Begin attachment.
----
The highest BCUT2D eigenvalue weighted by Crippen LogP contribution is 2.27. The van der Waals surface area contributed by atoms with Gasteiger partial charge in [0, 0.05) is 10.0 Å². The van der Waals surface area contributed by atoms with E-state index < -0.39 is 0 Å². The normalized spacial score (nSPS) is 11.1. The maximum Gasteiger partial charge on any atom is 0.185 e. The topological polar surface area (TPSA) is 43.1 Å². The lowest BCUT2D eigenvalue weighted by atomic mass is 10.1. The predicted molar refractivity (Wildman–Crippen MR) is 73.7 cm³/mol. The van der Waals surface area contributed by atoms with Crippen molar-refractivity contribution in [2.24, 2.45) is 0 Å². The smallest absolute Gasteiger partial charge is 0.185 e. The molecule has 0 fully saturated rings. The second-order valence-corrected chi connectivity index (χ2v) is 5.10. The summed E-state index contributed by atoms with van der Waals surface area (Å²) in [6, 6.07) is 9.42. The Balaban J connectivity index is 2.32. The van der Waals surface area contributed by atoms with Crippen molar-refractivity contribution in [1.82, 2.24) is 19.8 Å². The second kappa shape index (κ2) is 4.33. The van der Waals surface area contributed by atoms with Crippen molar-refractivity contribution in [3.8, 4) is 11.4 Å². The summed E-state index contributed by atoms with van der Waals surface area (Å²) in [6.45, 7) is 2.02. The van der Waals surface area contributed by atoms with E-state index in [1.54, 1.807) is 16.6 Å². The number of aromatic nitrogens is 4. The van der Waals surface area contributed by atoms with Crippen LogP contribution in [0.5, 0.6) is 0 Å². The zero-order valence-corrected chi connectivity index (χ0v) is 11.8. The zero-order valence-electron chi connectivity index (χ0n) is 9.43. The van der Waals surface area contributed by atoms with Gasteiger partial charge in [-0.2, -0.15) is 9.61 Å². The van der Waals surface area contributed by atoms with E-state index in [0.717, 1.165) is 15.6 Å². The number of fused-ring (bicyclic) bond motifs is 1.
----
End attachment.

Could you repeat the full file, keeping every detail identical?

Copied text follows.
The highest BCUT2D eigenvalue weighted by Crippen LogP contribution is 2.27. The van der Waals surface area contributed by atoms with Gasteiger partial charge in [0, 0.05) is 10.0 Å². The van der Waals surface area contributed by atoms with E-state index < -0.39 is 0 Å². The normalized spacial score (nSPS) is 11.1. The maximum Gasteiger partial charge on any atom is 0.185 e. The topological polar surface area (TPSA) is 43.1 Å². The lowest BCUT2D eigenvalue weighted by atomic mass is 10.1. The predicted molar refractivity (Wildman–Crippen MR) is 73.7 cm³/mol. The van der Waals surface area contributed by atoms with Crippen molar-refractivity contribution in [2.24, 2.45) is 0 Å². The smallest absolute Gasteiger partial charge is 0.185 e. The molecule has 0 fully saturated rings. The second-order valence-corrected chi connectivity index (χ2v) is 5.10. The summed E-state index contributed by atoms with van der Waals surface area (Å²) in [6, 6.07) is 9.42. The Balaban J connectivity index is 2.32. The van der Waals surface area contributed by atoms with Crippen molar-refractivity contribution in [1.82, 2.24) is 19.8 Å². The second kappa shape index (κ2) is 4.33. The van der Waals surface area contributed by atoms with Crippen molar-refractivity contribution in [3.8, 4) is 11.4 Å². The summed E-state index contributed by atoms with van der Waals surface area (Å²) in [6.45, 7) is 2.02. The van der Waals surface area contributed by atoms with E-state index in [1.54, 1.807) is 16.6 Å². The number of aromatic nitrogens is 4. The van der Waals surface area contributed by atoms with Crippen LogP contribution in [0.5, 0.6) is 0 Å². The zero-order valence-corrected chi connectivity index (χ0v) is 11.8. The zero-order valence-electron chi connectivity index (χ0n) is 9.43. The van der Waals surface area contributed by atoms with Gasteiger partial charge in [-0.2, -0.15) is 9.61 Å². The van der Waals surface area contributed by atoms with E-state index in [0.717, 1.165) is 15.6 Å². The number of fused-ring (bicyclic) bond motifs is 1.